Book of Abstracts: Albany 2007

category image Albany 2007
Conversation 15
June 19-23 2007

Brownian Dynamics of Superhelical DNA

The processes by which DNA carries out its basic functions require both local transformations of its familiar double-helical structure and global deformations of its axis curve. The molecule?s topology, which couples these events, plays a central role in all fundamental biological processes involving DNA -- the transcription of genes, the replication and recombination of chromosomes, and the repair of DNA damage -- in organisms at all levels of complexity. We have developed computational methods for Brownian dynamics simulations of scenarios in which the topology of DNA is dynamically altered by its interactions with proteins (1-3). We will present results from simulations performed at two levels of resolution. At the first level, double-helical DNA is represented as a segmented bead-chain, whose subunits approximate the mechanical, topological, and hydrodynamic properties of double-stranded DNA (dsDNA) (1). In this representation, we simulate the formation of a transcription-driven twin-supercoiled domain, in which a bow of positive supercoils is generated downstream and a wake of negative supercoils upstream from the transcription complex. Although this model captures several features of twin-domain formation, it is incapable of resolving sequence-dependent events, such as localized, superhelical stress-induced duplex destabilization (SIDD). At the second level of resolution, the two polynucleotides constituting dsDNA are explicitly represented as two bead-chains that interact via an interstrand potential that includes sequence energetics and captures SIDD (2, 3). In this representation, we simulate the stress-induced melting of a short region of dsDNA intergenic to divergently oriented sites of ongoing transcription. Our results demonstrate the potential of this method both to predict locations of SIDD within a dynamic context and to provide information pertaining to the mechanics of dynamically superhelical systems.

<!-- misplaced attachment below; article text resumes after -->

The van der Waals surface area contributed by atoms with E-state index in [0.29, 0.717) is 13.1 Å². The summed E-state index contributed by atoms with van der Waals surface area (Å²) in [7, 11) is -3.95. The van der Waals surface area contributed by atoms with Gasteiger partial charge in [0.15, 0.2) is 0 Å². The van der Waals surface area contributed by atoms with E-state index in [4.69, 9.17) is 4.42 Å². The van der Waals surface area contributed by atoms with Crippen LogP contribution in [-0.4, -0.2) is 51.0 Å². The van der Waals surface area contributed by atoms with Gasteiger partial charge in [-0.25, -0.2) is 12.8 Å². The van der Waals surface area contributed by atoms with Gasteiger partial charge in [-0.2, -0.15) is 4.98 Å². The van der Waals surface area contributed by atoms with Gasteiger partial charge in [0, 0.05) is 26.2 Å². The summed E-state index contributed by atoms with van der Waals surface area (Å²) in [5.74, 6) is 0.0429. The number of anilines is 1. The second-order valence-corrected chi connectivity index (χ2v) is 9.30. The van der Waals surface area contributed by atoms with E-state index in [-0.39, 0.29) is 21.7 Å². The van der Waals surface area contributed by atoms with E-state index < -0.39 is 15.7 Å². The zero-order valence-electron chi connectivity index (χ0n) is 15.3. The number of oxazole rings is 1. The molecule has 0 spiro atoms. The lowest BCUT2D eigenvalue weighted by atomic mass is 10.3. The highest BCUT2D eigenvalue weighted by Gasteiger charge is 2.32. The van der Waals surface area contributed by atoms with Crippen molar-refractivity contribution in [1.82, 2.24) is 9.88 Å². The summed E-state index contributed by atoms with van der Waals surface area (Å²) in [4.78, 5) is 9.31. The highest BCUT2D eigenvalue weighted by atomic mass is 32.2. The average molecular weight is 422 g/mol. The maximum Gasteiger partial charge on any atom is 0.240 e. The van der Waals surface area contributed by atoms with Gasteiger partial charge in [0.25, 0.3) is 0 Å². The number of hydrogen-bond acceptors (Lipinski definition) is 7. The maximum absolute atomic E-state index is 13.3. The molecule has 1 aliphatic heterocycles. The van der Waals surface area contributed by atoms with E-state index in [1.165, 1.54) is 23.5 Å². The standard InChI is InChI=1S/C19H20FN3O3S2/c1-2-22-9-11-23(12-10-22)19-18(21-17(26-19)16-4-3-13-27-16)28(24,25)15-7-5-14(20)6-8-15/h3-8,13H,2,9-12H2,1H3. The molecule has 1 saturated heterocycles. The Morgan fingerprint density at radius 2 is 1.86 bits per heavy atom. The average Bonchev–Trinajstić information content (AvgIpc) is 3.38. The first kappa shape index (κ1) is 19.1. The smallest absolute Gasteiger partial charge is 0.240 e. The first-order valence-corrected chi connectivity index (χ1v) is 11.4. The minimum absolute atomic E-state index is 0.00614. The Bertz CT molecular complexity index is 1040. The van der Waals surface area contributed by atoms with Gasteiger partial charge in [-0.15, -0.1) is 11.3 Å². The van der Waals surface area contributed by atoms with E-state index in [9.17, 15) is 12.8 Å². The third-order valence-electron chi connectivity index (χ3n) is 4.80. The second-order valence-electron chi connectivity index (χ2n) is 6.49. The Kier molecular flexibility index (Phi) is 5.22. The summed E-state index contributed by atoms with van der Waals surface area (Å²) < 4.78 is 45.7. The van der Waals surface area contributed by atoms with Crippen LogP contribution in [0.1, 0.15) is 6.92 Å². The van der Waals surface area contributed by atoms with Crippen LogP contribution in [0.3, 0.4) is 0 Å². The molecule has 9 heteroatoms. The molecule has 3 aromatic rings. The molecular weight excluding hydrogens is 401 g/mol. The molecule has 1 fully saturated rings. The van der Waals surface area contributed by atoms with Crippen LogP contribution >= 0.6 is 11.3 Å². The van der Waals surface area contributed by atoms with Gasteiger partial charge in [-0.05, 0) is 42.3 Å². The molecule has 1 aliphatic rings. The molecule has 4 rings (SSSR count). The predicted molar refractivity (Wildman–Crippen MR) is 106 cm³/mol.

References and Footnotes
  1. S. P. Mielke, W. H. Fink, V. V. Krishnan, N. Grønbech-Jensen, and C. J. Benham. J. Chem. Phys. 121, 8104 (2004).
  2. S. P. Mielke, N. Grønbech-Jensen, V. V. Krishnan, W. H. Fink, and C. J. Benham. J. Chem. Phys. 123, 124911 (2005).
  3. S. P. Mielke and V. V. Krishnan. Research Trends: Trends in Chemical Physics, in press (2006).

Steven P. Mielke*
Craig J. Benham

UC Davis Genome Center
University of California
Davis, CA 95616

*Phone: (530) 902-7198
Fax: (530) 754-9658
Email: spmielke@ucdavis.edu